The state of sports retail: How athleisure keeps changing the game
From the growth of the athleisure market to the rising threat of Amazon, here are four of the biggest trends impacting sports retailers today.
The news for sports retailers over the past year has been varied. From Under Armour's struggles to maintain relevance and Lululemon's recent stumble over CEO Laurent Potdevin's departure to Adidas' strong challenge to larger brands and the fading appeal of Nike in the U.S. market.
Indeed, sportswear as a category is heating up. According to Euromonitor International, the category saw growth of 5% in 2017, driven mainly by athleisure, health and wellness trends, and the casualization of the working dress code.
But it's not all rosy — sports retailers are facing increased competition from online players, unsurprisingly led by Amazon, and the success of some big brands is coming at the expense of smaller local and regional banners. In fact, according to a report emailed to Retail Dive by the NPD Group, sales in physical stores declined this year while online sales of sportswear increased in the high single digits.
Here are four of the biggest trends impacting sports retail today, and how brands are reacting to them.
Athleisure is driving popularity
The athleisure trend is a bright spot in sportswear right now, and responsible for much of the category's growth in recent years, though even that subset is slowing down. Consumers, especially the younger ones driving the trend, are driven by the desire to appear fit and healthy, to "look the part," even if they're really not, Matt Powell, vice president and senior industry analyst at The NPD Group, told Retail Dive.
"I think the idea here now is that this apparel is comfortable, it's versatile, I can wear it for many different occasions and if I do want to do physical activities I can wear it to that as well," Powell said. "I don't know that we'll return to a time where we're wearing more formal clothing."
"You see people in suits, but wearing sneakers with it, and that casualization is certainly driving the sportswear market."
Senior Analyst at Euromonitor International
That's mirrored in the sneaker market, which has captured the attention of many retailers due to its growing popularity in an athleisure-dominated world. From LVMH's investment in Stadium Goods to Zappos' November announcement it would be opening sneaker shops, the hype around the casual footwear is growing.
One need look no further than Nike's recent Air Jordan pre-release, which sold out on Snapchat in 23 minutes, to see the potential of the market. Even Gap Inc. is turning to its smaller sportswear brand Athleta to drive sales, rather than relying on the flagship.
"You see people in suits, but wearing sneakers with it, and that casualization is certainly driving the sportswear market," Ayako Homma, a senior analyst at Euromonitor International, told Retail Dive. "I think that manufacturers are bringing more of a mix of functionality and fashion in their products now, so that design innovation also attracts new consumers."
And where consumers go, retailers will follow. Reports surfaced in October that Amazon would be getting into the market and sales in that category had already been doing well for the retailer, according to L2. But even non-traditional fast fashion players like Forever 21 and Asos have entered the category, hoping to steal a piece of the highly lucrative pie.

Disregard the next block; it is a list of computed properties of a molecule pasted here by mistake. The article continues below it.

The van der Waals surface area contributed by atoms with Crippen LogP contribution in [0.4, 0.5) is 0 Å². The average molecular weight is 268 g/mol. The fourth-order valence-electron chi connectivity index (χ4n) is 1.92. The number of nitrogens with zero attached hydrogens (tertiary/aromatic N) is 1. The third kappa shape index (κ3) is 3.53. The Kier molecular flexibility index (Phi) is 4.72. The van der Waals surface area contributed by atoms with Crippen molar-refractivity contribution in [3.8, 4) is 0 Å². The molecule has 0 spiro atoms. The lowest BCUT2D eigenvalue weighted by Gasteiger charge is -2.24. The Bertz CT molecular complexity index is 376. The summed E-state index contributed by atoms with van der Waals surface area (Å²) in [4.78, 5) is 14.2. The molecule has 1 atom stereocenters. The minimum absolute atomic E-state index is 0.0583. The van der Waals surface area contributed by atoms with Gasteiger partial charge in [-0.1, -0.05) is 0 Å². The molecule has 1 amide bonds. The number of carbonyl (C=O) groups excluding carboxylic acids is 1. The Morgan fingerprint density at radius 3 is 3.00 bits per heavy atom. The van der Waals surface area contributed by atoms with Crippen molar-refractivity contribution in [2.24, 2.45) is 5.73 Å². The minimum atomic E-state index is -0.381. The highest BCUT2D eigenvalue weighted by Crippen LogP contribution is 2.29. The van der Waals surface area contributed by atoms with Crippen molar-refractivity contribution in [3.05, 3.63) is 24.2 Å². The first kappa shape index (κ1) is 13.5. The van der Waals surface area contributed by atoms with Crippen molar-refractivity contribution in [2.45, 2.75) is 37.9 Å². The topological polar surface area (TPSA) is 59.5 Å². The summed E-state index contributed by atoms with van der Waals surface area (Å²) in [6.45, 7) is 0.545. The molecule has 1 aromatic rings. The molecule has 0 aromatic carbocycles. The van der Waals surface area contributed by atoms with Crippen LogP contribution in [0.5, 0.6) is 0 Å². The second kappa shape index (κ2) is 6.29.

"Athleisure is such a mega trend in apparel right now that everyone should have that product category."
Head of Retail at Euromonitor International
According to Michelle Grant, head of retail at Euromonitor International, that's exactly what they should be doing, regardless of whether or not it's their main focus.
"Athleisure is such a mega trend in apparel right now that everyone should have that product category," Grant told Retail Dive. "If you can't do it from the big names because they don't want to give you inventory for whatever reason, you can certainly turn and build your own private label product that is tailored to your customer's tastes."
Sportswear brands are becoming lifestyle brands
Hand-in-hand with the athleisure trend is the transition of sportswear brands to more lifestyle-focused labels. That works well with the streetwear styles that have become more popular, as well as the recent interest in more classic or retro styles, which according to Homma have driven the success of Adidas and Puma this year.
This movement has also led to the development of sportswear brands that don't necessarily look like sportswear brands. Outdoor Voices is one such player. The company, which recently opened its sixth physical store, has taken a widely different approach to activewear than the typical sporting goods store. Not only does the company cater to the athleisure trend by making clothes targeted at the average everyday athlete, but the company also gets serious about connecting with customers on social, including taking suggestions for future items.
"Outdoor Voices is trying to fill the gap between performance wear and lifestyle wear," Homma told Retail Dive. "They offer fitness classes and dog walking together. They make themselves look more like a lifestyle brand than a sportswear brand."
"These influencers of the hip hop culture, the skate culture and other celebrity culture are really becoming the mainstream curators of what's cool, and that's translated into footwear."
Head of Retail at Euromonitor International